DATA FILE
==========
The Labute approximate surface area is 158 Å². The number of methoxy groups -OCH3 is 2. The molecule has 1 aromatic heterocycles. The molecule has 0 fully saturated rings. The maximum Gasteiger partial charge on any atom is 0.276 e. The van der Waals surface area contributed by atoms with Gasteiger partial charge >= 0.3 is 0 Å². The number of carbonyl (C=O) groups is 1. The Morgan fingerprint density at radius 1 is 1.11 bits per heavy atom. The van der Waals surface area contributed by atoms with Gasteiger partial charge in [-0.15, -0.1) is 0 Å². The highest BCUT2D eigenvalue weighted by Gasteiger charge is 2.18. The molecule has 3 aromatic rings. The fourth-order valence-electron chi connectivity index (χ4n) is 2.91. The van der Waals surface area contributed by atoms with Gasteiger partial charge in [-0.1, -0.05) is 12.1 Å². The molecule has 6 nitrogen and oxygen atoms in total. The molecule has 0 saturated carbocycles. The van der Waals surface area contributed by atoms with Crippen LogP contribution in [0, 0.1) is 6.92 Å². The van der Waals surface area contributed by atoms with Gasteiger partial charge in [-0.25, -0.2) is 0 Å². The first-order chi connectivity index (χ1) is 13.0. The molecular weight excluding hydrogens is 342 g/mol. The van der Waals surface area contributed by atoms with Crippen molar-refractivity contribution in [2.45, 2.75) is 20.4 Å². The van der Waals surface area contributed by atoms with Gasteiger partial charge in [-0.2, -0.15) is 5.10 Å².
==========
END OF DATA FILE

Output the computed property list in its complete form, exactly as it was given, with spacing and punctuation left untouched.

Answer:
The Labute approximate surface area is 158 Å². The number of methoxy groups -OCH3 is 2. The molecule has 1 aromatic heterocycles. The molecule has 0 fully saturated rings. The maximum Gasteiger partial charge on any atom is 0.276 e. The van der Waals surface area contributed by atoms with Gasteiger partial charge >= 0.3 is 0 Å². The number of carbonyl (C=O) groups is 1. The Morgan fingerprint density at radius 1 is 1.11 bits per heavy atom. The van der Waals surface area contributed by atoms with Gasteiger partial charge in [-0.15, -0.1) is 0 Å². The highest BCUT2D eigenvalue weighted by Gasteiger charge is 2.18. The molecule has 3 aromatic rings. The fourth-order valence-electron chi connectivity index (χ4n) is 2.91. The van der Waals surface area contributed by atoms with Gasteiger partial charge in [-0.1, -0.05) is 12.1 Å². The molecule has 6 nitrogen and oxygen atoms in total. The molecule has 0 saturated carbocycles. The van der Waals surface area contributed by atoms with Crippen LogP contribution in [0, 0.1) is 6.92 Å². The van der Waals surface area contributed by atoms with Gasteiger partial charge in [-0.25, -0.2) is 0 Å². The first-order chi connectivity index (χ1) is 13.0. The molecular weight excluding hydrogens is 342 g/mol. The van der Waals surface area contributed by atoms with Crippen molar-refractivity contribution in [2.45, 2.75) is 20.4 Å². The van der Waals surface area contributed by atoms with Gasteiger partial charge in [-0.2, -0.15) is 5.10 Å².